A new treatment method based on a spray skin has been developed by Nanomedic Technologies Ltd., a subsidiary of Nicast.
The system accelerates healing from burns, cuts and surgical wounds by mimicking the behavior of human tissues.
SpinCare has the shape (and appearance) of a children's toy: a gun that sprays a second skin that covers the affected area.
All you need is to aim, pull the two small triggers and emit the polymer filaments that attach to the skin.
The Nanomedic spray method allows to operate without ever coming into contact with the wound and completely skipping the (often painful) use of bandages. The "temporary skin" develops a physical barrier that adheres perfectly to the body and helps the regeneration of the natural one. When the healing process is complete the protective layer is peeled off.
"No need to change it," explains the CEO of Nanomedic Chen Barak. "You put it on once and it stays until the underlying skin has healed". And after just 24 hours the patient can even take a shower (for burn victims it is not at all obvious).
The most important feature is to strongly inhibit the possibility of infections. Open wounds are at risk of developing many, which can also lead to death, especially in the event of disasters or large emergencies with different types of subjects in contact with each other.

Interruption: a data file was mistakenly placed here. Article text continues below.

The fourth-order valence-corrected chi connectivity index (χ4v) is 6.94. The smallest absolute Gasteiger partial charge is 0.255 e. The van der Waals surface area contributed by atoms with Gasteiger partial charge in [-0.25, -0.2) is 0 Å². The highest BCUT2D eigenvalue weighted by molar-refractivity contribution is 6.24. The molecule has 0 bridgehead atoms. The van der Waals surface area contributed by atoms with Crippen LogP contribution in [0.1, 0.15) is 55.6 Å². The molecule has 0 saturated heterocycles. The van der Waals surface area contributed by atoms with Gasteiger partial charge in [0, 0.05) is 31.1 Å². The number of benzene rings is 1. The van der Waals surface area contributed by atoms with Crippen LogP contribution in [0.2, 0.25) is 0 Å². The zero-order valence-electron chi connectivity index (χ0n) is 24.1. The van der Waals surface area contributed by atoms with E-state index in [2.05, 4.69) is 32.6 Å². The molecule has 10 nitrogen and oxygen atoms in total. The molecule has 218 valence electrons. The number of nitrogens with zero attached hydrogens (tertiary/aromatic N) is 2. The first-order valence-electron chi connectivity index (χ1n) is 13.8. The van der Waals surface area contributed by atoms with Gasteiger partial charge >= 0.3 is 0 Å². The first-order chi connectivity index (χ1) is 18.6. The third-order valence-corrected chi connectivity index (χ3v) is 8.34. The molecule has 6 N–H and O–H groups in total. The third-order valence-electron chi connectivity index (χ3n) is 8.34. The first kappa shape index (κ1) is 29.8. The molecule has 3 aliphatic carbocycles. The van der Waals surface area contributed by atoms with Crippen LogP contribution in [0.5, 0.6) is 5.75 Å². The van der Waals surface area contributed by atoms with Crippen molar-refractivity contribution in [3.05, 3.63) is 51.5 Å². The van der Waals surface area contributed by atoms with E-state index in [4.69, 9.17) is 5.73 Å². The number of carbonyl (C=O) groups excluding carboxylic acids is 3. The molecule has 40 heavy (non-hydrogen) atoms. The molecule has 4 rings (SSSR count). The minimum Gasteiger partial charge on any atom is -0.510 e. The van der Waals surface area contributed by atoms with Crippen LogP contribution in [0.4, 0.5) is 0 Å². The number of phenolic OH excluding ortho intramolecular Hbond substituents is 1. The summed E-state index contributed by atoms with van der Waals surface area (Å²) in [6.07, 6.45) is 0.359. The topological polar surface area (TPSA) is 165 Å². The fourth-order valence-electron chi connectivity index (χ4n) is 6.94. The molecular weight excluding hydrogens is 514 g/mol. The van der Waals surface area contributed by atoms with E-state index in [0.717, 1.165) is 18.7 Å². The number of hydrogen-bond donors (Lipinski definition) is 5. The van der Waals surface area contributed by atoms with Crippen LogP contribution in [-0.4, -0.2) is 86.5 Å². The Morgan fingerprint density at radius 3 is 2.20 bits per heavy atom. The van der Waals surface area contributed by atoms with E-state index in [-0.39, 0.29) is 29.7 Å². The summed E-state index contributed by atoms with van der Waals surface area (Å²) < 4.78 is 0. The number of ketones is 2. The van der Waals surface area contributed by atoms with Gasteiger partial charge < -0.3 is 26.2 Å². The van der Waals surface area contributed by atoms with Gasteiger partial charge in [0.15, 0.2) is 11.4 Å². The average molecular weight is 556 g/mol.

SpinCare could be the quick and portable solution for treating patients en masse. The procedure can be performed in minutes by trained medical personnel or volunteers.
Nanomedic has tested the device on 120 patients in major Israeli hospitals: none of them reported infections.
It's a new paradigm: Doctors can abandon gauze and bandages, instantly acting directly on the skin to repair wounds and burns.
Medicine on demand
"It's the same operating model as an espresso machine," says Barak. True. SpinCare uses disposable capsules with the polymer solution. It is light and transparent, you can see the progress of the skin under the newly sprayed layer.
The spread of SpinCare promises to be massive: first aid, ambulances, barracks, war scenes, fires or disasters. The potential market for this product will be $ 35 billion by 2025.
Efforts in the world
Nanomedic joins other researchers' efforts to reimagine the wound healing process. Engineers from the University of Wisconsin-Madison, for example, have created a new type of bandage that sends out electrical impulses that can reduce healing time.
Along the same lines, the team that created a sort of gun to "glue" two flaps after a surgical cut: we talked about it here.
Not just wounds
SpinCare is the most versatile platform: its capsule system can accommodate different substances. Not only spray skin to repair wounds, in short, but antibacterial, collagen, silicone and even stem cells for a thousand applications in cosmetic surgery, dermatology and surgery.